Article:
The perils of naïve diversification


Many investors buy into a large number of funds to achieve diversification. The assumption is that the more stocks or funds they hold in the portfolio, the better the diversification.

This is wrong. Two funds can have huge overlaps. For example, a value weighted fund covering ASEAN and another covering Singapore will achieve minimal diversification. The top holdings in the ASEAN fund will be from Singapore anyway. In this case, it is much better to own 2 funds without overlap – a European fund and a Singapore fund, for example.

The case becomes more complex when the number of funds increases. You can own more than 10 funds, but have less diversification than another investor with 3 simple, non-overlapping funds. 
Here’s another example:


  •       Global equity fund
  •       U.S equity fund
  •       Dow Jones equity fund
  •       NYSE equity fund
  •       Global financial fund

These 5 funds will have huge overlaps. We know the biggest firms are listed in the U.S and may also be domiciled in the U.S. The largest firms may also be on the Dow Jones. Most importantly, firms in the U.S, on the Dow Jones and listed on the NYSE are likely highly correlated anyway.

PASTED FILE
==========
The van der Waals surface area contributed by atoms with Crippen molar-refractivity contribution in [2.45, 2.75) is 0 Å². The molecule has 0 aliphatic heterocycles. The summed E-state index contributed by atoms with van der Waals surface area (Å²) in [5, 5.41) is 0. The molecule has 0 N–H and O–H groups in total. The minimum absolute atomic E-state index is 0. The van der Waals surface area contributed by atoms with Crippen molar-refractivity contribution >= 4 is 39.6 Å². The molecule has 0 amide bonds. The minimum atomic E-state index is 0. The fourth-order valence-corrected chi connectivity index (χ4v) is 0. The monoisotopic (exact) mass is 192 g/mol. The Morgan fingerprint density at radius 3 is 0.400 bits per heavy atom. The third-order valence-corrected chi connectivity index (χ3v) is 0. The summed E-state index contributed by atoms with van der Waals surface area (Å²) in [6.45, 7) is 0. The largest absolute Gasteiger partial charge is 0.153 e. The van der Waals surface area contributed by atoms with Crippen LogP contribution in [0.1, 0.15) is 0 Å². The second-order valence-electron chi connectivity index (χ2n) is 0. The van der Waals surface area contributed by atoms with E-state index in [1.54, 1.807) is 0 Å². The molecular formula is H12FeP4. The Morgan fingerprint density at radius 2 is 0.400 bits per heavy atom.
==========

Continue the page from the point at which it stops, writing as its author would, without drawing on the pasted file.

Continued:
We could build a simpler portfolio with much higher diversification benefits with a Japan fund, an Indonesia fund and a US fund.

Here’s a real example: CIMB FTSE Asean 40 ETF (SGX:M62) claims to invest across ASEAN. But the fund holds close to 30% of Singapore financial and telecoms stocks. Close to 70% of the fund is concentrated in financials and telecoms. This ETF is not diversified sufficiently across ASEAN.

A much better alternative to achieve ASEAN coverage is to buy ETFs covering ASEAN nations, or stocks of ASEAN nations.

Investors should read fund prospectus and avoid naïve decisions in investments.